Some of Britain's biggest supermarkets have won a long-running GBP400 million legal dispute over business rates paid on cash machines.
The Court of Appeal has ruled in favour of a case brought against the government's Valuation Office Agency (VOA) by retail giants including Tesco, Sainsbury's and the Co-operative Group, which means they will not have to pay business rates separately on "hole in the wall" cash machines attached to shops.
The decision paves the way for GBP200 million of backdated rates refunds to retailers and spares them relief over multimillion-pound future tax bills. The Court of Appeal has also refused the VOA leave to appeal the decision to the Supreme Court, although it can petition the court to hear an appeal.
Retailers had been facing a mammoth GBP44.5 million bill for ATM rates this year across England and Wales and GBP181.3 million over the four-year life of the 2017 business rates regime, according to real estate adviser Altus. It came after a ruling last year upheld a decision in 2013 that cash machines built into the front of a shop or petrol station should have a separate business rates bill.
The retailers who brought the case, supported by independent cash machine operator Cardtronics Europe, have cheered the legal win. A Tesco spokesman said: "We recognise the vital role that ATplay in the daily lives of our customers and remain committed to providing this service to them.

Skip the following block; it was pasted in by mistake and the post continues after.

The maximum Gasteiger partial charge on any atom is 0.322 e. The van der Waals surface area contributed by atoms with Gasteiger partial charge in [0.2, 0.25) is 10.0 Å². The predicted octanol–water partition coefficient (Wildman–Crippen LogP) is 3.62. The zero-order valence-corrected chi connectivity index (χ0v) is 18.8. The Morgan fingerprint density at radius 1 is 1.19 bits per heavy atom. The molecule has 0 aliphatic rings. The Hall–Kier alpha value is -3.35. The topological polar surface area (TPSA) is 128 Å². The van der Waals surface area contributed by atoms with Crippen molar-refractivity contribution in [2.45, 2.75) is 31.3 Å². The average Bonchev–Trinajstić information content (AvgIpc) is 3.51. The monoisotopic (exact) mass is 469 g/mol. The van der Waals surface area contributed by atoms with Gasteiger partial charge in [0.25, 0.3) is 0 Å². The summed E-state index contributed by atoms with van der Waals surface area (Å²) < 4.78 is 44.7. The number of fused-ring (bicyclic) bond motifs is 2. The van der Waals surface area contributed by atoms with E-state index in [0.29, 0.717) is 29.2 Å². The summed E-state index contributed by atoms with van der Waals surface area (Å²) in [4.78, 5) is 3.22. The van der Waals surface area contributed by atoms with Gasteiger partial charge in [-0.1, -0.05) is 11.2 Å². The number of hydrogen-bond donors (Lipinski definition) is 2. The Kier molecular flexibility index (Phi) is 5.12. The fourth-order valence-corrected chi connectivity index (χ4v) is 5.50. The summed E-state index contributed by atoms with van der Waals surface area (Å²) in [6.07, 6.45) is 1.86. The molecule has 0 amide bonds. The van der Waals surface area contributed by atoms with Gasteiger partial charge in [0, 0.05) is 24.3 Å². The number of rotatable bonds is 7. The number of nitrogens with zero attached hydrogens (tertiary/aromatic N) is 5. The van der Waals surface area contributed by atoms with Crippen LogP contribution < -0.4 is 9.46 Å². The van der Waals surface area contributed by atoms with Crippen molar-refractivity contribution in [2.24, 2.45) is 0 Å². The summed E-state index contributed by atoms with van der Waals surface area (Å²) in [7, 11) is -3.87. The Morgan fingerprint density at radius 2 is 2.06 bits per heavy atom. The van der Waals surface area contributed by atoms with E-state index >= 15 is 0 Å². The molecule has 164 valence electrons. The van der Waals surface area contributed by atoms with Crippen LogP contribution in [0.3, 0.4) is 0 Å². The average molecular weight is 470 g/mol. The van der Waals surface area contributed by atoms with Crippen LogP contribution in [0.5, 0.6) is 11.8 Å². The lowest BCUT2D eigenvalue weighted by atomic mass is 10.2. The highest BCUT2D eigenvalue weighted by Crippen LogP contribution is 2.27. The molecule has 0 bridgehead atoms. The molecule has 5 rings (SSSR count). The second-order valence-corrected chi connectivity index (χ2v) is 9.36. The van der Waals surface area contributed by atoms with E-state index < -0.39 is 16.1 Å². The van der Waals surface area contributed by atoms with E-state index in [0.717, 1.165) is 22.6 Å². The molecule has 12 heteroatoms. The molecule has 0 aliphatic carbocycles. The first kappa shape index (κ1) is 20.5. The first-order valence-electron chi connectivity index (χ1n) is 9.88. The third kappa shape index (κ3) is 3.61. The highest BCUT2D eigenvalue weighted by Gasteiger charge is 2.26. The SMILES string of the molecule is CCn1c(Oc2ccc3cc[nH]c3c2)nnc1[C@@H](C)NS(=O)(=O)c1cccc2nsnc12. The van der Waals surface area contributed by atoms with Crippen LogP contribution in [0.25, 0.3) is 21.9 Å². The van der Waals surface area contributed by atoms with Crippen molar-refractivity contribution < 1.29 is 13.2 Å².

"We welcome today's result and the confirmation of our belief that ATshould not be separately rateable." Jerry Schurder, head of business rates at Gerald Eve, who represented Cardtronics, hailed it as "a victory for common sense". He said: "ATare part of the retail offer of the stores they are situated in and the VOA should never have treated them as separate businesses."
He added: "The UK's high street is under enormous pressure from all directions, and a big part of this has been the unfair nature of the business rates system; this common-sense decision provides some much-needed relief." Retailers were sent reeling after the 2013 decision by the government to charge rates on "hole-in-the-wall" cash machines, which saw bills sent to thousands of retailers in 2014, backdated to the start of the last tax regime in April 2010.
The ruling sparked fears that small shops and independent petrol forecourts may be forced to close ATor start charging for cash withdrawals. It comes as access to cash dispensers has been dwindling amid a swathe of bank branch closures, with rural communities worst affected.
Robert Hayton, head of UK business rates at Altus, said: "This is the latest in a series of cases which flow from Councils' need to increase their business rates income. "This landmark ruling and the tax rebates that will flow from it will have massive implications for councils and their budgets under business rate retention which could potentially impact upon local services."